The top-selling insurer on the state's MNsure exchange has pulled out of the online marketplace just two months before this year's open enrollment period begins.
Golden Valley-based PreferredOne had set the lowest premium prices in the nation last year and signed up nearly 6 in 10 consumers who shopped on the MNsure exchange.
But the insurer's CEO, Marcus Merz, said this week in a letter to the exchange's leaders that "continuing to provide this coverage through MNsure is not sustainable."
The move could portend higher health care premiums in the year ahead and is the latest setback for an exchange that suffered persistent technical problems in its debut year.
"That's a huge blow to MNsure," said Allan Baumgarten, an independent Twin Cities health care analyst.
Baumgarten said PreferredOne appeared to make a calculated gamble that its low premium prices would bring in enough business to enable it to cover an influx of new enrollees, even if they turned out to be sicker.
That strategy helped PreferredOne, the smallest of the five major carriers in the Twin Cities, to grab significant market share from its bigger competitors. But Baumgarten said PreferredOne has also been picking up a lot of business outside the exchange.
"That suggests that between their in-house sales force and relationship with agents and brokers, they think they have a pretty effective selling machine there," Baumgarten said. "Maybe something more effective than MNsure, which by all accounts is not operationally where it needs to be."
MNsure leaders sought to mitigate blowback, as MNsure's technical problems continue to be a political lightening rod for opponents of Gov. Mark Dayton and the federal health care law.
"We anticipated some bumps along the way, and we're still seeing some of those bumps," MNsure CEO Scott Leitz said in an early afternoon news conference.
Current PreferredOne customers still have coverage through the end of this year. They can choose to stay with PreferredOne next year, under state law, though premiums could be higher.
Consumers who qualify for tax credits that reduce the cost of insurance can only receive help if they purchase a health plan through MNsure, however.
Officials with the Golden Valley insurer declined to further explain why selling through the MNsure marketplace starting Nov. 15 no longer makes business sense to them.
Several analysts suggested that the company may not have had the manpower to handle the influx of new customers that came its way while at the same time trying to cope with time-consuming problems stemming from MNsure's continued reliance on manual workarounds.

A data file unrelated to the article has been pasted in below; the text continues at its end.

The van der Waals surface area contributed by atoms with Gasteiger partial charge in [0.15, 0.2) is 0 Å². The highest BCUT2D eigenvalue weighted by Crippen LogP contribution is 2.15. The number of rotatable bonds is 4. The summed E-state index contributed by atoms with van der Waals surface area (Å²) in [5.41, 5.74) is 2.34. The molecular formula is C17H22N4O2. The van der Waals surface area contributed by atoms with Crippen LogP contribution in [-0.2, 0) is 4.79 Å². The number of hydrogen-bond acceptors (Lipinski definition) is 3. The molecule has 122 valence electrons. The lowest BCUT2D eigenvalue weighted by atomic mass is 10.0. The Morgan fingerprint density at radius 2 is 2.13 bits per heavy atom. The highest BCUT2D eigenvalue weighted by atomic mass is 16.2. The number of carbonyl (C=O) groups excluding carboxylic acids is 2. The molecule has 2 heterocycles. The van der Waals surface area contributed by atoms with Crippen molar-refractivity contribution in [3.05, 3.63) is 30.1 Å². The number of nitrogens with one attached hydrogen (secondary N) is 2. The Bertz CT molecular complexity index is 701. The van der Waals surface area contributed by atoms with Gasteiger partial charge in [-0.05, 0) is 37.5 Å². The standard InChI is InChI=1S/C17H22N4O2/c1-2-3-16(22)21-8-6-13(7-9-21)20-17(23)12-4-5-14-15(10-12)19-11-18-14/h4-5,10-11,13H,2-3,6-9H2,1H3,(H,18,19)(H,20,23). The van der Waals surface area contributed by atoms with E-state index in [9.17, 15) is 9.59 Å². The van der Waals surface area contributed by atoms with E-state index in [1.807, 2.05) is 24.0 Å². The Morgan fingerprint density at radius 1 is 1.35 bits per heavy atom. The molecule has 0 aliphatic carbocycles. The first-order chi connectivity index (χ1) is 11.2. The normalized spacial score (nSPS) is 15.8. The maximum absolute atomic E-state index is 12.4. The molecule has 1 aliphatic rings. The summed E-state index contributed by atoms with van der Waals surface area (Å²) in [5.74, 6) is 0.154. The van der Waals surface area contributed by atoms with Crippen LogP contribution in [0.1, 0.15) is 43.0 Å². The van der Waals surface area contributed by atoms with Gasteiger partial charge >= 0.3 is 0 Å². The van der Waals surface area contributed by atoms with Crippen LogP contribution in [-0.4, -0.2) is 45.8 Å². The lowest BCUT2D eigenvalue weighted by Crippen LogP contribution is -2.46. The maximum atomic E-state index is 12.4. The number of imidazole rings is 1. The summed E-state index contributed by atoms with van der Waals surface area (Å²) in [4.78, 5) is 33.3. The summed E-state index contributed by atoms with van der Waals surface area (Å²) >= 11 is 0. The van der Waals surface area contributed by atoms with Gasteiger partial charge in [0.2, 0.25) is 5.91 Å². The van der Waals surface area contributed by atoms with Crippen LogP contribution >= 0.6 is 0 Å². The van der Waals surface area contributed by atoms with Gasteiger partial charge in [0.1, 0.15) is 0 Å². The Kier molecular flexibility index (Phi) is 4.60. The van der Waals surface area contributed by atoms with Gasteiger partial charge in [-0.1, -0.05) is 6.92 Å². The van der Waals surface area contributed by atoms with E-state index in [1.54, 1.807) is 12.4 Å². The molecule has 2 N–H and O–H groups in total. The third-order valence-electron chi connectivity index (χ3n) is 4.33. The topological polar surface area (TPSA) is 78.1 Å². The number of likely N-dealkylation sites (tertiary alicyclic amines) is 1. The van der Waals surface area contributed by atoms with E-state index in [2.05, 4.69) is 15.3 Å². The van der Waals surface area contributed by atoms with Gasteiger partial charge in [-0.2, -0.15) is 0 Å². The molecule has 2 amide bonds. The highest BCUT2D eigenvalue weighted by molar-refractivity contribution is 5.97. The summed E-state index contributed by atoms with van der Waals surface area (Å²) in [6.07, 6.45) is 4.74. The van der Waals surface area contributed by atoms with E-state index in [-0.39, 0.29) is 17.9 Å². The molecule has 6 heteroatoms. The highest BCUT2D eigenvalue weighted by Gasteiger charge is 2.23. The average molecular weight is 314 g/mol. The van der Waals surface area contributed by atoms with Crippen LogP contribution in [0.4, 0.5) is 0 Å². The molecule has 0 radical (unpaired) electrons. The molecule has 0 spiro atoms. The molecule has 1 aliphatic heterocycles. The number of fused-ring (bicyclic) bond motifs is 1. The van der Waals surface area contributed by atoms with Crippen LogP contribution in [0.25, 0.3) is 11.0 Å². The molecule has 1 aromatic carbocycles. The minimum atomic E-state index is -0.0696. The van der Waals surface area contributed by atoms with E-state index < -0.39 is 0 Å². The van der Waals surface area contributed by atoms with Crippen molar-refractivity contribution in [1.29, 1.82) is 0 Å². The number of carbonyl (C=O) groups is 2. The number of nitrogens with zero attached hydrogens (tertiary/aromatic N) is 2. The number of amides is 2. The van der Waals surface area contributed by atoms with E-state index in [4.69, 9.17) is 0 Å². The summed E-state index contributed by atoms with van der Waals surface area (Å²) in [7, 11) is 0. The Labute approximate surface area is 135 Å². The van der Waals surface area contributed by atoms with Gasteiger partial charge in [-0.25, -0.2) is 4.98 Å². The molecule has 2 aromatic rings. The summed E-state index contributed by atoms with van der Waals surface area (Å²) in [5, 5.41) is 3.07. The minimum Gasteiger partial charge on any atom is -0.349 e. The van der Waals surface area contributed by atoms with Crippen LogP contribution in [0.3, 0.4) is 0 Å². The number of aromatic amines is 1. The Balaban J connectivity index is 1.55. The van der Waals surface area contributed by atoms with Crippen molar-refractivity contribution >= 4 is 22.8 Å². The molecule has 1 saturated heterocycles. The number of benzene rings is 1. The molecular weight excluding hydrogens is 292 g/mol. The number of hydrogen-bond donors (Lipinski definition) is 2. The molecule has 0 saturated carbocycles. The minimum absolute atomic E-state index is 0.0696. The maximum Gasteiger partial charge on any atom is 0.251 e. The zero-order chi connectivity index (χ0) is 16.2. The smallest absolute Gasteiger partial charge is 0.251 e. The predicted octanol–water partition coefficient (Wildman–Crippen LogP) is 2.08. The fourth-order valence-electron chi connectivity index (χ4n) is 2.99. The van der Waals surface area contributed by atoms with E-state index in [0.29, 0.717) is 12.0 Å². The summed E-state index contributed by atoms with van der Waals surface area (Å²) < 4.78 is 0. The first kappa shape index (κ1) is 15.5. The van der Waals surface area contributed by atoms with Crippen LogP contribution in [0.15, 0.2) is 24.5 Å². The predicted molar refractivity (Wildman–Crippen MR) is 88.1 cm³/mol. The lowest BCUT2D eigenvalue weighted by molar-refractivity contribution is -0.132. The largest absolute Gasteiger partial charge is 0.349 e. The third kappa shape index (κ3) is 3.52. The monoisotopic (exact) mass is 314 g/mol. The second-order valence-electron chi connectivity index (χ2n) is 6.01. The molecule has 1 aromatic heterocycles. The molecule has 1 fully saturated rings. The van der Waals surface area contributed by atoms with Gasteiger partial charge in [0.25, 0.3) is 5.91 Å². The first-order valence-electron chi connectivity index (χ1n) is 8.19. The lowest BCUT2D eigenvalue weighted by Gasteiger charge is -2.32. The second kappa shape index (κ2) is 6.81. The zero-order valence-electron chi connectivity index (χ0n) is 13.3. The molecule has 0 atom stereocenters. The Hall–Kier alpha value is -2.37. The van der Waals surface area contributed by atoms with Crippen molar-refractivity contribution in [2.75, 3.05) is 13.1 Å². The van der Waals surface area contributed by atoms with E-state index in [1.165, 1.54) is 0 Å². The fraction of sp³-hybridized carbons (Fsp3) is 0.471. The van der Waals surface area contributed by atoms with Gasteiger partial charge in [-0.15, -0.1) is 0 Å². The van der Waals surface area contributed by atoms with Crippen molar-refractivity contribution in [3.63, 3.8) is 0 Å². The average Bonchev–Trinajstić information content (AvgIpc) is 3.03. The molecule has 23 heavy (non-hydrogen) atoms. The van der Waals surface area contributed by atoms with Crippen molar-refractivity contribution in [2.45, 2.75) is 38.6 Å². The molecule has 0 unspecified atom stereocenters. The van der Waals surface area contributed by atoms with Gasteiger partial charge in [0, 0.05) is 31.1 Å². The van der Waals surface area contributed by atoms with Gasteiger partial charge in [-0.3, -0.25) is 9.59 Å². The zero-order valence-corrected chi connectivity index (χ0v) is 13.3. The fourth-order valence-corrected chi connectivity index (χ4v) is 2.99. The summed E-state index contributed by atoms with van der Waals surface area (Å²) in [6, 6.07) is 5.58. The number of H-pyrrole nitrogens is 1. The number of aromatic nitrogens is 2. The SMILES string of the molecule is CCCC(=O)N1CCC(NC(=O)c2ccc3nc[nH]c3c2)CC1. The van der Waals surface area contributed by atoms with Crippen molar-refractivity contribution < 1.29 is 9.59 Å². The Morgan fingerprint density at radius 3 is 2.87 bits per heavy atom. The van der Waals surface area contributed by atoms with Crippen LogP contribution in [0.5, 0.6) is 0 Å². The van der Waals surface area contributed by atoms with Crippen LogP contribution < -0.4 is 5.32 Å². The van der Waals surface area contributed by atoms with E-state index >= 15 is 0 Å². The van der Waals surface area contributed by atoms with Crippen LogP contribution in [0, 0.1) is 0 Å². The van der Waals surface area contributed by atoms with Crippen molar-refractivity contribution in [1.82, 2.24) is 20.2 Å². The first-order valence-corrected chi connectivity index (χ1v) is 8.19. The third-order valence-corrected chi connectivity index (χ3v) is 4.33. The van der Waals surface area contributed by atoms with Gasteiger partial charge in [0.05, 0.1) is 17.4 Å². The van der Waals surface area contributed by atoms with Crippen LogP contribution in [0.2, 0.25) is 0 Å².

But Caroline Pearson of health consulting firm Avalere Health, who has followed exchanges and the health reform rollout, said it was surprising to see an insurer drop out.
"Everyone was heading into 2014 with limited data about the true health demands," she said. "My guess is they may be seeing premium prices that can't sustain the medical costs they experienced with their enrollees."
University of Minnesota health economist Roger Feldman said consumers could feel the brunt of higher prices with a competitor leaving the MNsure market. He suspects PreferredOne's lowball bid backfired.
"These are always based on a wing and a prayer," Feldman said. "You hope that you grab substantial increases in enrollment and that will exponentially decrease cost because of economies of scale … and then you hope it plays out right and you attract low-risk enrollees. To my knowledge, this has never worked."
Republicans used PreferredOne's decision to launch a renewed attack on MNsure and Dayton.
"This is yet another example of everyday, middle-class Minnesotans paying the price for Mark Dayton's incompetence," said Hennepin County Commissioner Jeff Johnson, who is challenging Dayton for the governor's seat. "Six out of 10 people who've purchased insurance through MNsure will now have to go through the nightmare process of purchasing another plan all over again — thanks to Mark Dayton."
Dayton emphasized in a statement that MNsure is a marketplace, where insurers compete for business.
"A year ago, PreferredOne chose to offer its coverage at rates well below other plans on MNsure, and gained significant market share from doing so," Dayton said. "The question now is whether PreferredOne can afford to continue to offer such low rates. If not, its continued participation in MNsure would distort the exchange's average rates, which last year were the lowest in the nation."
PreferredOne, founded in 1984, has only recently moved into the individual market, with its bread and butter traditionally coming from large and small businesses.
The insurer is unique in that it is a partnership of three groups of Twin Cities medical providers. Fairview Health Services has a 50 percent stake. North Memorial Health Care and a physicians' association of more than 4,000 clinicians each have a 25 percent share.
PreferredOne's second quarter financial filings show that its liabilities had gotten larger but that it had substantially more capital in reserves, mostly from Fairview and North Memorial, which stand to gain patients through networks created by Preferred One.
A spokeswoman with Fairview said PreferredOne's decision was made independently of the hospital, despite their financial ties.
Baumgarten said Preferred One may not take a huge hit by opting out of MNsure.
"They got more than half of new membership outside of MNsure this past open enrollment," he said.
"They can still be an important player in the individual market."